Ahead of the U.S. premiere of Frozen Planet (pictured) in March, realscreen talks to the team behind the epic BBC/Discovery coproduction, including series producer Vanessa Berlowitz and Discovery Channel VP of production Christine Weber. Part one of a two-part feature.
To earn one’s stripes as an explorer, one has to possess both a hunger for discovery and a flair for technology. We see this in the legendary work of Captain Robert Falcon Scott’s official photographer, Herbert Ponting, who carted his then-state of the art cinematograph on Scott’s ultimately ill-fated Antarctic expedition aboard the Terra Nova.
We also see it in the exploits of the producers and scientists behind Frozen Planet, the epic seven-part series that recently, in its Sir David Attenborough-narrated form, garnered huge ratings for the BBC in the UK – with its second episode racking up just under 10 million viewers – and is set to debut in the U.S. on Discovery Channel, with Alec Baldwin narrating, on March 18.
A sequel of sorts to the landmark natural history event series Planet Earth, Frozen Planet heads to the polar regions to capture animal behaviors in some of the most inhospitable locations on our planet. And while Scott and Ponting may have seen some of these behaviors during what came to be known as “the worst journey in the world,” it took close to a century to comprehensively film a select few.
Vanessa Berlowitz, Planet Earth veteran, Frozen Planet series producer and producer/director for its first episode, points to one such behavior that almost proved to be Ponting’s end when he’d encountered it but, thankfully, proved less of a danger for Frozen Planet’s team.
The phenomenon known as wave washing – in which orcas launch a coordinated attack against seals by creating waves in the ocean that will propel the prey off ice floes – had been observed by Ponting, and then by scientists years later, but the Frozen Planet crew wanted to document the behavior from multiple vantage points.
Thus, a “megashoot” approach was mapped out, in which cameras were mounted on boats for stabilizing long-lens shots as well as military helicopters for aerial footage, and underwater divers armed with camera-mounted poles took to the frigid waters.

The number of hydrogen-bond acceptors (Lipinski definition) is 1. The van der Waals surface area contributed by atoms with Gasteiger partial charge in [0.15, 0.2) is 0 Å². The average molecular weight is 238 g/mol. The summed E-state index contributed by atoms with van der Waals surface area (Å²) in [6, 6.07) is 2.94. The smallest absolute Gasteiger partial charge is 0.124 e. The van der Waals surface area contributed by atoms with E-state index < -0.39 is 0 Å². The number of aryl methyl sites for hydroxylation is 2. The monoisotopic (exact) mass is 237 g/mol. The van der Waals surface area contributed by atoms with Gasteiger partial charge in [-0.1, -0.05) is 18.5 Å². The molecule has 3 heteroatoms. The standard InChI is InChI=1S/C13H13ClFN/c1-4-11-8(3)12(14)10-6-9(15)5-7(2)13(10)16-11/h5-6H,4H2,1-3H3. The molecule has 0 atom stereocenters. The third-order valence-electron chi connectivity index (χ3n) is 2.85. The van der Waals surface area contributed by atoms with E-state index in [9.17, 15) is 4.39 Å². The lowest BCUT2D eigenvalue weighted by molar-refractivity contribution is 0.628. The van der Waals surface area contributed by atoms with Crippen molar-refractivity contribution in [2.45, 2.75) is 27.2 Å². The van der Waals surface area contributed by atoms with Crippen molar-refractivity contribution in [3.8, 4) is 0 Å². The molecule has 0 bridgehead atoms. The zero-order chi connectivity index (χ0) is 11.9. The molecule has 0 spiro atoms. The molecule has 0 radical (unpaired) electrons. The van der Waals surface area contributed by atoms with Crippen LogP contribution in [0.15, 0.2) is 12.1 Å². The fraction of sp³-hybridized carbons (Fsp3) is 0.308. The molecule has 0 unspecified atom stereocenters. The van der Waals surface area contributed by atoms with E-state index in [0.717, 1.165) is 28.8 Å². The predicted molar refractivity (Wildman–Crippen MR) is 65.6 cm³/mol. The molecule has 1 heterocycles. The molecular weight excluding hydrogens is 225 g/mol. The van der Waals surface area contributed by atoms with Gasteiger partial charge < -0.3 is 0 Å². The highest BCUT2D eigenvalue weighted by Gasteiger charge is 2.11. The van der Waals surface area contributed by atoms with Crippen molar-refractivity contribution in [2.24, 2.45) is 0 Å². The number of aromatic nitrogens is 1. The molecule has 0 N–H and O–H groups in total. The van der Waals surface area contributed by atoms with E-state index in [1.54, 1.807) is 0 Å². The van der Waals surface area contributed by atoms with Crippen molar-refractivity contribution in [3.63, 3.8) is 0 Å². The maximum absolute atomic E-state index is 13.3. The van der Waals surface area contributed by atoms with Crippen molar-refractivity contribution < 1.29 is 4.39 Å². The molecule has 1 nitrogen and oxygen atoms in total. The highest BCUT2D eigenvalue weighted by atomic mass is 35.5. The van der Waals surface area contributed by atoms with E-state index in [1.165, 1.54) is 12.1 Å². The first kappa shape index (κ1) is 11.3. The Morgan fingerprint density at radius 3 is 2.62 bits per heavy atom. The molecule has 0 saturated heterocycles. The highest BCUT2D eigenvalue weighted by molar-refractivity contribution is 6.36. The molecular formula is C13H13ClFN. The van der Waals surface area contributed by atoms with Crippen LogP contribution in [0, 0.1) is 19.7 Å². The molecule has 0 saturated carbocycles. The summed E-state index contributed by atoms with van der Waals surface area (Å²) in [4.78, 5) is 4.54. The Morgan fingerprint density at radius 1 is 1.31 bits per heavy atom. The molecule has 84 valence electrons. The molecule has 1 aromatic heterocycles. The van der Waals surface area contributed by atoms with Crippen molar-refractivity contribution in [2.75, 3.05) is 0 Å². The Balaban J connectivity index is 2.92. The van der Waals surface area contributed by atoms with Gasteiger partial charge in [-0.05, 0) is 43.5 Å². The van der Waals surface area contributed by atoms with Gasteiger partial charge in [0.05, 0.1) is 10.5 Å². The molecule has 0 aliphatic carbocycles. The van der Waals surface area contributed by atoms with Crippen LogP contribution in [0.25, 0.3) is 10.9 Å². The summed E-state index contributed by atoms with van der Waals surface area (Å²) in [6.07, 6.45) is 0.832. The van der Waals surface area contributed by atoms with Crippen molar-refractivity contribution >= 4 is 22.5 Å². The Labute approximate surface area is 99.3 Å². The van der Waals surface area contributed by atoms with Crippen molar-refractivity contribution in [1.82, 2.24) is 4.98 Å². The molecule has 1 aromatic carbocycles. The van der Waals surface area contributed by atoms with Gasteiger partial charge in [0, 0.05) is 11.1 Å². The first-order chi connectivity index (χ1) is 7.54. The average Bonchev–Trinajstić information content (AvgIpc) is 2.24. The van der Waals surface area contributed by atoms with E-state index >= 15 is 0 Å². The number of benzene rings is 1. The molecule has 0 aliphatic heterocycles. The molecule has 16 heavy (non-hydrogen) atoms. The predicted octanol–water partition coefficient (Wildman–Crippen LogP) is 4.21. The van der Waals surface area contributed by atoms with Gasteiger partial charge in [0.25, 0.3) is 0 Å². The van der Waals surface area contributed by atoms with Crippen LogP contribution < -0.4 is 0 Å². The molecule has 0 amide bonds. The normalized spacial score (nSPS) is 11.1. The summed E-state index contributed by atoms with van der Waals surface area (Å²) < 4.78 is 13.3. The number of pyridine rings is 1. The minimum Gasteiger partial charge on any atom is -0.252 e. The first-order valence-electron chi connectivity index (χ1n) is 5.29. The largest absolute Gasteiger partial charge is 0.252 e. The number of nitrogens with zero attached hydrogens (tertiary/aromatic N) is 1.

“We were extremely lucky,” she says. “I think it was the unique combination of having two orca scientists on board that satellite-tagged a pod of orcas so we could follow them, and having a double shift of skippers so they could sail day and night.”
The series – coproduced by the BBC’s Natural History Unit, Discovery Channel, and the Open University with Germany’s ZDF, Discovery Channel Canada, Spain’s Antena 3 and Greece’s Skai TV – lays claim to numerous filming firsts and notable accomplishments which are, as Berlowitz tells it, the results of experience, technological advancement, drive and yes, pure luck.
One example of a filming first that effectively marries these four components is the capturing of the “brinicle,” a nine-foot-long stalactite that forms underwater and then plunges to the seabed, fatally stabbing anything in its path. The diving team had seen some forming under the ice in McMurdo Sound but had to resurface as their dive time was up – thus, if they were to attempt to capture another as it reformed, they would be, as Berlowitz says, “right up against the clock.”
“I think that was a testament to the patience and resourcefulness of the teams that we work with,” she says. “This cameraman [Hugh Miller] was designing the time-lapse kit literally all through the night the night before.”
Berlowitz says other major pieces of kit – including the Cineflex camera systems she’d helped pioneer the use of in Planet Earth and motion control systems used for time-lapse photography – needed to be upgraded to withstand the rigors of -60C temperatures.